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Thor’s Day Alert #6: President Odin

Happy Thor’s Day, everybody!

Since we’ve just elected a new president here in the (hopefully) improving US of A, I thought today would be a good day to talk about Asgard’s leader, Odin.

Odin is the most complex of the Norse gods. Warrior and shaman, spearman and skald, he is both loved and feared by those he rules. In many ways, Odin is a study in contrasts — most of which I can’t address in one blog post.

So just some quick hits today. An Odin primer, if you will:

Odin is Thor’s father. Indeed, Odin is father to numerous gods (and mate to a few women). But this isn’t why his most famous nickname is Allfather. He’s called this because he’s the oldest of the Norse gods, and because among them he is solely omnipotent.

Odin came to power in the most old-school of ways: through an unquenchable thirst for knowledge . . . and bloodshed. To kick off his campaign, he and his brothers murdered the Frost Giant Ymir, who created not only the first human, but giants and dwarves as well. The argument could be made that Ymir was Odin’s great-grandfather.

Following this ruthless act Odin switches from destroyer to creator. With the help of his brothers Vili and Ve, he raises Ymir’s broken skull and with it forms the dome of the sky. From Ymir’s flesh they create the earth, and within his encircling eyebrows, the earthly realm of man known as Midgard; Ymir’s blood formed the seas; his bones, cliffs; his hair, trees; and from his brains, storm clouds.

From two trees Odin and his brothers create a pair of humans to populate Midgard. The man’s name was Ask and the woman’s name was Embla (as in Ash and Elm, perhaps?). And from them descend the rest of the humans in Midgard.

In Prose Edda, we hear nothing more of Vili and Ve. I don’t know about you, but something tells me Odin’s brothers went the way of good old Grandpa Ymir.

And that, my peeps, is how to win a kingdom — Norse style.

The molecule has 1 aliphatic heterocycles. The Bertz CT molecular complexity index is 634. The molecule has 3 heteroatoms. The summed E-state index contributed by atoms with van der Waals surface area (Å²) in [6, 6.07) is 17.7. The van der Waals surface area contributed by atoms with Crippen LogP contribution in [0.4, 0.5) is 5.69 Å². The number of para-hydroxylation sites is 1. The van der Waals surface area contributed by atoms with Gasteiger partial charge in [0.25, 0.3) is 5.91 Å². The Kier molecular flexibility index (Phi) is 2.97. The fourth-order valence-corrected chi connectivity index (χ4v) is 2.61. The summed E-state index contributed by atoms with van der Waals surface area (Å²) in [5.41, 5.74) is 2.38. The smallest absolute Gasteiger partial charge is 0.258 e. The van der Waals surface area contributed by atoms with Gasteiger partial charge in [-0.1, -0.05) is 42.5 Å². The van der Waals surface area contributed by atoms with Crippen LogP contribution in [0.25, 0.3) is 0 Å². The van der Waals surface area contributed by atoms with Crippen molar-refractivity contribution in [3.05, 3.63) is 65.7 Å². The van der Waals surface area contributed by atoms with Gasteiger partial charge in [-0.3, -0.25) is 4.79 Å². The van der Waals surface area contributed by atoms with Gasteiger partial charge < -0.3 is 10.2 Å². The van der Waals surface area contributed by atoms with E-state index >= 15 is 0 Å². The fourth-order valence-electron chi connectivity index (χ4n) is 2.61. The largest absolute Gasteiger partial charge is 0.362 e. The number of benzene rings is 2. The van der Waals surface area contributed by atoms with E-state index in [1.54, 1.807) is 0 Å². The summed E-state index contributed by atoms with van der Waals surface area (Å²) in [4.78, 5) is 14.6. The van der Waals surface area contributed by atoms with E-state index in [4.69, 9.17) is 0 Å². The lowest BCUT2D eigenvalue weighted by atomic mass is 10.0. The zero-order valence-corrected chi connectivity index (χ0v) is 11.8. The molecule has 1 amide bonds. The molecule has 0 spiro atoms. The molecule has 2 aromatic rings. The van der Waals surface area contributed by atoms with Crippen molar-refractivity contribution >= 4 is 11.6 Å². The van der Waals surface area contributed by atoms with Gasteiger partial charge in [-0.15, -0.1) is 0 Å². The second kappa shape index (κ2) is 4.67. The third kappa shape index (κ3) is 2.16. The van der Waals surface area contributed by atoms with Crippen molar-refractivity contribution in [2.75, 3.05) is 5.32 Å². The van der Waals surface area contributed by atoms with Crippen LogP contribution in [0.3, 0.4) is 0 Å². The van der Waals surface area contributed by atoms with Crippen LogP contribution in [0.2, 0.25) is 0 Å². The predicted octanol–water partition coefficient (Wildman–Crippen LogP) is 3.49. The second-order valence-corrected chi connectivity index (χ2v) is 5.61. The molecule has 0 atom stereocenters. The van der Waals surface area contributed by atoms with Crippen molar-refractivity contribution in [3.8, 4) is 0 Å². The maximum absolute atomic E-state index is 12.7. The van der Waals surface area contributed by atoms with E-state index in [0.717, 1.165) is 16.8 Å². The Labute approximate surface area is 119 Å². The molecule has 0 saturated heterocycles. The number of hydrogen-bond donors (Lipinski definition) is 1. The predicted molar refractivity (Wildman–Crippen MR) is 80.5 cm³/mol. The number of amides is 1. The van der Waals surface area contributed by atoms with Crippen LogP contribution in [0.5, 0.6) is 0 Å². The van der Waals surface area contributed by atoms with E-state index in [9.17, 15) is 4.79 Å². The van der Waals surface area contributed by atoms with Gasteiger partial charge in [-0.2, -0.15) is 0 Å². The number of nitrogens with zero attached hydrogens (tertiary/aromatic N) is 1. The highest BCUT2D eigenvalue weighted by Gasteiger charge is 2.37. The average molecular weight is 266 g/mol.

6 responses

  1. Adrian Simmons

    One of the interesting thing about Norse (and most other, I guess) mythologies, is how the various older traditions meld with the newer ones. Odin and his two brothers and Ymir all come from a very old tradition, and one can argue that Thor (a good, all-purpose weather-god) came later, and that Tyr (a lawgiver) came even later, and finally Odin comes to prominance again (or Odin is even inserted BACK into the older myths as his cult gains in power).

    Interesting also that Odin creates the first first two humans, but one brother gives them awarness, and the other gives them speech.

    November 8, 2008 at 12:19 pm

  2. davidfarney

    This post is drawn largely from the creation myth as written in the Younger (Prose) Edda. I’m unfamiliar with Odin ever losing prominence in the myths . . . but perhaps you mean he steps off center stage while we’re entertained by Thor and company? Returns to stage at the end — Ragnarok?

    Or do you mean there is substantial difference in the Odin/Creation story in the Elder (Poetic) Edda? And this is really the heart of my question because I haven’t read the Elder Edda as closely as the younger:

    Does Odin enjoy more of the stage in the Elder?

    November 8, 2008 at 5:20 pm

  3. Adrian Simmons

    I heard somewhere that, as far as who the Scandinavian people actually worshipped, Odin was actually a fairly recent addition. The Odin cult apparently replaced the earlier Tyr cult, and there was discussion that Thor’s cult was probably in promenance before that.

    I wish I could remember where I heard it… it may have been when we were acually in Sweden, but I can’t recall.

    November 9, 2008 at 9:39 pm

  4. davidfarney

    Ah. It could also be a regional thing — Odin was more widely worshiped in Sweden, say, than in Norway. One of these days maybe I can do some on-the-ground research . . . Sweden, Norway, Iceland, Denmark, Finland. That would be so cool!

    November 10, 2008 at 7:09 am

  5. Pingback: Thor’s Day Alert #8: Yggdrasil « STORM OF THE NORTH

  6. Pingback: Thor’s Day Alert #29: Ragnarok, part one « STORM OF THE NORTH

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